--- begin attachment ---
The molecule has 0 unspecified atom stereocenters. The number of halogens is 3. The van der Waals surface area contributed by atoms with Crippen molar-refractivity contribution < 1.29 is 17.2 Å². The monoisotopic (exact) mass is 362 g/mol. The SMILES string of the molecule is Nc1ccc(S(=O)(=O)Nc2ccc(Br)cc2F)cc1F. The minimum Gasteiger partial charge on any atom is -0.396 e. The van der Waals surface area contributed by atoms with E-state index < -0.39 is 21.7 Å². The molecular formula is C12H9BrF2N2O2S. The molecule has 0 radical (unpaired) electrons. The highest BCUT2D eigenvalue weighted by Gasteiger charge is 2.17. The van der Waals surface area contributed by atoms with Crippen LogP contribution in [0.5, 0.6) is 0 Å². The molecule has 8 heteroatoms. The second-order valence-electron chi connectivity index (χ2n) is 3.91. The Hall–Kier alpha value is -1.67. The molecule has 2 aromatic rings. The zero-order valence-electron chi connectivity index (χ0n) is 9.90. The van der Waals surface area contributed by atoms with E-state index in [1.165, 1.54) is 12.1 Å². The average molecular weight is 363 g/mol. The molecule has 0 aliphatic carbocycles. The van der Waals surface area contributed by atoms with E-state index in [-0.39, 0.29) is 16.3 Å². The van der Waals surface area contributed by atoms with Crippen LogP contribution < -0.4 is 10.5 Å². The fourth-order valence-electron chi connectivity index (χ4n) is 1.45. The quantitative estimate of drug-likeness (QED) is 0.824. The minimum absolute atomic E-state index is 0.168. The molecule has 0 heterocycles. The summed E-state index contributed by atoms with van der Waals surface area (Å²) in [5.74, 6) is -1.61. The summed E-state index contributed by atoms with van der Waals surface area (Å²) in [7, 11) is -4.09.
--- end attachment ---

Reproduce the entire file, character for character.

The molecule has 0 unspecified atom stereocenters. The number of halogens is 3. The van der Waals surface area contributed by atoms with Crippen molar-refractivity contribution < 1.29 is 17.2 Å². The monoisotopic (exact) mass is 362 g/mol. The SMILES string of the molecule is Nc1ccc(S(=O)(=O)Nc2ccc(Br)cc2F)cc1F. The minimum Gasteiger partial charge on any atom is -0.396 e. The van der Waals surface area contributed by atoms with E-state index < -0.39 is 21.7 Å². The molecular formula is C12H9BrF2N2O2S. The molecule has 0 radical (unpaired) electrons. The highest BCUT2D eigenvalue weighted by Gasteiger charge is 2.17. The van der Waals surface area contributed by atoms with Crippen LogP contribution in [0.5, 0.6) is 0 Å². The molecule has 8 heteroatoms. The second-order valence-electron chi connectivity index (χ2n) is 3.91. The Hall–Kier alpha value is -1.67. The molecule has 2 aromatic rings. The zero-order valence-electron chi connectivity index (χ0n) is 9.90. The van der Waals surface area contributed by atoms with E-state index in [1.165, 1.54) is 12.1 Å². The average molecular weight is 363 g/mol. The molecule has 0 aliphatic carbocycles. The van der Waals surface area contributed by atoms with E-state index in [-0.39, 0.29) is 16.3 Å². The van der Waals surface area contributed by atoms with Crippen LogP contribution < -0.4 is 10.5 Å². The fourth-order valence-electron chi connectivity index (χ4n) is 1.45. The quantitative estimate of drug-likeness (QED) is 0.824. The minimum absolute atomic E-state index is 0.168. The molecule has 0 heterocycles. The summed E-state index contributed by atoms with van der Waals surface area (Å²) in [5.74, 6) is -1.61. The summed E-state index contributed by atoms with van der Waals surface area (Å²) in [7, 11) is -4.09.